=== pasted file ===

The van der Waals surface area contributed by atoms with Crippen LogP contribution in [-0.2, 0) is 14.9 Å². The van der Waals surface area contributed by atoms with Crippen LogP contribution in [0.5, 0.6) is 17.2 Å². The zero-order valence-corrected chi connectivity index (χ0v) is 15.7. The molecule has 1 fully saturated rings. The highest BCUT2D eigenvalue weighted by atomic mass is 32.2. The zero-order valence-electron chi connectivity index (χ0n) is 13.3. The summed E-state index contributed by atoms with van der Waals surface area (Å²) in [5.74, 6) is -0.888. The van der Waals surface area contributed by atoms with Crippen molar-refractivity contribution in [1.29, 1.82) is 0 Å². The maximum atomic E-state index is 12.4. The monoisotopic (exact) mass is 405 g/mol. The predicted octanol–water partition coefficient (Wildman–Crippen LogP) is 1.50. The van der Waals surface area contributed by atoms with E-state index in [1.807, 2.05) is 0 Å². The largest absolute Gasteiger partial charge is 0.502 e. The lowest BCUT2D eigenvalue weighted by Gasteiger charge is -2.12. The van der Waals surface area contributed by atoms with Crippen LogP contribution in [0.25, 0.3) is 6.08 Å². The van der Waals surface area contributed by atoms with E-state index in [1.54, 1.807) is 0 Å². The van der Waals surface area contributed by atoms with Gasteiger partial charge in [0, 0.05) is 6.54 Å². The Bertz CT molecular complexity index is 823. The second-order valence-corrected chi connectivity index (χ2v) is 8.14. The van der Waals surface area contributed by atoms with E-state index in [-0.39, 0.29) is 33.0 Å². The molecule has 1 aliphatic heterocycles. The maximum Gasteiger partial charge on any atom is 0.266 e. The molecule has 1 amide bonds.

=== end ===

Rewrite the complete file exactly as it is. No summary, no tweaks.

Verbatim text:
The van der Waals surface area contributed by atoms with Crippen LogP contribution in [-0.2, 0) is 14.9 Å². The van der Waals surface area contributed by atoms with Crippen LogP contribution in [0.5, 0.6) is 17.2 Å². The zero-order valence-corrected chi connectivity index (χ0v) is 15.7. The molecule has 1 fully saturated rings. The highest BCUT2D eigenvalue weighted by atomic mass is 32.2. The zero-order valence-electron chi connectivity index (χ0n) is 13.3. The summed E-state index contributed by atoms with van der Waals surface area (Å²) in [5.74, 6) is -0.888. The van der Waals surface area contributed by atoms with Crippen molar-refractivity contribution in [1.29, 1.82) is 0 Å². The maximum atomic E-state index is 12.4. The monoisotopic (exact) mass is 405 g/mol. The predicted octanol–water partition coefficient (Wildman–Crippen LogP) is 1.50. The van der Waals surface area contributed by atoms with E-state index in [1.807, 2.05) is 0 Å². The largest absolute Gasteiger partial charge is 0.502 e. The lowest BCUT2D eigenvalue weighted by Gasteiger charge is -2.12. The van der Waals surface area contributed by atoms with Crippen LogP contribution in [0.25, 0.3) is 6.08 Å². The van der Waals surface area contributed by atoms with E-state index in [1.54, 1.807) is 0 Å². The van der Waals surface area contributed by atoms with Gasteiger partial charge in [0, 0.05) is 6.54 Å². The Bertz CT molecular complexity index is 823. The second-order valence-corrected chi connectivity index (χ2v) is 8.14. The van der Waals surface area contributed by atoms with E-state index in [-0.39, 0.29) is 33.0 Å². The molecule has 1 aliphatic heterocycles. The maximum Gasteiger partial charge on any atom is 0.266 e. The molecule has 1 amide bonds.